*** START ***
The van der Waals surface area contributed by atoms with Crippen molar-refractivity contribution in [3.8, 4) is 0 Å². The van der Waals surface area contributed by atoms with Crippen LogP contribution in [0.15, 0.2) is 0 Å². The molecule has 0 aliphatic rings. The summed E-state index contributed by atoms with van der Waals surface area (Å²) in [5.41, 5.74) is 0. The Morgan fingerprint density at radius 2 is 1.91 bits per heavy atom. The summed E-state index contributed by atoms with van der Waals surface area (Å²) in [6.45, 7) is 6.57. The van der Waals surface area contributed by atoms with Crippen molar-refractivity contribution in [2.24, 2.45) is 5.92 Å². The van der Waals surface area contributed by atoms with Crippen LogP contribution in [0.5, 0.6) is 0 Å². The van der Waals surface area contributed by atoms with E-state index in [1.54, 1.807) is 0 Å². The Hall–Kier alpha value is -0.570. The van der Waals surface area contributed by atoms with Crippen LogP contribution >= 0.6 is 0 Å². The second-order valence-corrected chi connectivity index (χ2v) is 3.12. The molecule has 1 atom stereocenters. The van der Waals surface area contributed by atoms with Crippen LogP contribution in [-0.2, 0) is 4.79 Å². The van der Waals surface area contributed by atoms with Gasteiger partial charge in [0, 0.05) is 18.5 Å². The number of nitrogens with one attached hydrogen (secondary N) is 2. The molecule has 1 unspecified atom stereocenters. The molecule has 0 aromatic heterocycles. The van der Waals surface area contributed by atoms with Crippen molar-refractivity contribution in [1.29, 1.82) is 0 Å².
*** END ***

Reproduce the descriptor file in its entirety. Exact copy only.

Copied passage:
The van der Waals surface area contributed by atoms with Crippen molar-refractivity contribution in [3.8, 4) is 0 Å². The van der Waals surface area contributed by atoms with Crippen LogP contribution in [0.15, 0.2) is 0 Å². The molecule has 0 aliphatic rings. The summed E-state index contributed by atoms with van der Waals surface area (Å²) in [5.41, 5.74) is 0. The Morgan fingerprint density at radius 2 is 1.91 bits per heavy atom. The summed E-state index contributed by atoms with van der Waals surface area (Å²) in [6.45, 7) is 6.57. The van der Waals surface area contributed by atoms with Crippen molar-refractivity contribution in [2.24, 2.45) is 5.92 Å². The van der Waals surface area contributed by atoms with Crippen LogP contribution in [0.5, 0.6) is 0 Å². The van der Waals surface area contributed by atoms with E-state index in [1.54, 1.807) is 0 Å². The Hall–Kier alpha value is -0.570. The van der Waals surface area contributed by atoms with Crippen LogP contribution >= 0.6 is 0 Å². The second-order valence-corrected chi connectivity index (χ2v) is 3.12. The molecule has 1 atom stereocenters. The van der Waals surface area contributed by atoms with Crippen LogP contribution in [-0.2, 0) is 4.79 Å². The van der Waals surface area contributed by atoms with Gasteiger partial charge in [0, 0.05) is 18.5 Å². The number of nitrogens with one attached hydrogen (secondary N) is 2. The molecule has 1 unspecified atom stereocenters. The molecule has 0 aromatic heterocycles. The van der Waals surface area contributed by atoms with Crippen molar-refractivity contribution in [1.29, 1.82) is 0 Å².